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Mail-Order Firm Accused of False Cure Claims

Times Staff Writer

Federal authorities sought a court order Tuesday to seize the mail orders of a Huntington Beach firm that allegedly sells hydrogen peroxide under the fraudulent claim that the substance cures cancer and arthritis.

The complaint, filed in U.S. District Court in Los Angeles, alleges that Kurt W. Donsbach of Chula Vista, president of DRK Supplements, “promotes the use of hydrogen peroxide as a treatment of cancer and arthritis through books, newsletters, magazine articles and lectures given at health fairs.”

Donsbach also operates a clinic near Tijuana where he gives patients intravenous injections of diluted hydrogen peroxide, claiming that the solution is effective in treating a wide range of illnesses.

$15 a Bottle

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Donsbach’s Huntington Beach company charges $15 for a 16-ounce bottle of 35% “food grade” hydrogen peroxide in the mail order scheme, according to Assistant U.S. Atty. Brian Kipnis.

“He advocates bathing in it, drinking it, douching with it, using it as an enema--in every conceivable fashion, really--to solve significant medical problems,” Kipnis said.

“Based on the evidence we have, there is no credible medical study that shows that hydrogen peroxide is a cure or a treatment in any way for cancer or arthritis.”

A news release by the U.S. attorney’s office argued that immediate action to “stop the flow of money to the company” is necessary because “persons who use hydrogen peroxide may be allowing their arthritis and cancer to worsen by delaying proper treatment.”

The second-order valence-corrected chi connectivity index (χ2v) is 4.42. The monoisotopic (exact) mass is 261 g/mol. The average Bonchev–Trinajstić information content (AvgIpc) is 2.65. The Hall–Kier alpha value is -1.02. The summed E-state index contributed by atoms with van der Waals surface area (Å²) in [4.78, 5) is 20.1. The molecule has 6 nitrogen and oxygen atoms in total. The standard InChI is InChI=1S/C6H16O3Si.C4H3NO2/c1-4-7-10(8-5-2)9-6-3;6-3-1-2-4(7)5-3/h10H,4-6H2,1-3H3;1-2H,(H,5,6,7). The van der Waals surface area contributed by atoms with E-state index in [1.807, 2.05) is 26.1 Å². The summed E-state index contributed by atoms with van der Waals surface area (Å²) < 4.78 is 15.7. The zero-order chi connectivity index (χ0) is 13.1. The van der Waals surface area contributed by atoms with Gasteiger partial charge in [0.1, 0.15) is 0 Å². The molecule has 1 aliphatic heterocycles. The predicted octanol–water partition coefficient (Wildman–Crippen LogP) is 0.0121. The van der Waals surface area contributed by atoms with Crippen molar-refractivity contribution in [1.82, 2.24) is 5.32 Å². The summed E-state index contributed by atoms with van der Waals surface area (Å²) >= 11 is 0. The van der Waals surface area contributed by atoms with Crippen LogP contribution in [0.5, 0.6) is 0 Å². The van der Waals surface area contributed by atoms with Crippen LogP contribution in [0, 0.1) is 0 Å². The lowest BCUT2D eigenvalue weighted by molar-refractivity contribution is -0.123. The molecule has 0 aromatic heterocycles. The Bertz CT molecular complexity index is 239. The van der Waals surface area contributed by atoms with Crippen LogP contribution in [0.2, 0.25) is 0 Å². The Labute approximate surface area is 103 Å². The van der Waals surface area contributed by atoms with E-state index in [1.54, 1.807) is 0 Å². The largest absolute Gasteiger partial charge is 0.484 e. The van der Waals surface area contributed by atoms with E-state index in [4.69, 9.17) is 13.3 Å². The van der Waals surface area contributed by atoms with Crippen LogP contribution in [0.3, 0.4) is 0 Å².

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Neither Donsbach nor his attorney were available for comment. The temporary restraining order, sought from U.S. District Judge Pamela A. Rymer, would allow postal authorities to seize DRK Supplements’ mail, pending an administrative hearing.

Donsbach’s Mexico clinic is one of about a dozen similar facilities run by American operators who promote various nostrums at so-called alternative health fairs, talk shows, health magazines and health food stores.

The operators’ usual response to an action such as the request for a mail seizure order is that federal authorities and the American medical establishment are conspiring to prevent a cure for cancer and other diseases.

Donsbach, who has long been a figure of interest to state food and drug officials, has been a chiropractor and a vitamin peddler, and he once operated a mail order nutrition school.

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In 1971, Donsbach pleaded guilty to a misdemeanor charge of practicing medicine without a license in California after assuring an undercover agent who feigned having breast cancer that the disease “could be controlled if she followed his advice and stuck to a strict regimen of vitamins, minerals and chaparral tea,” according to a summary of the case by state food and drug officials.


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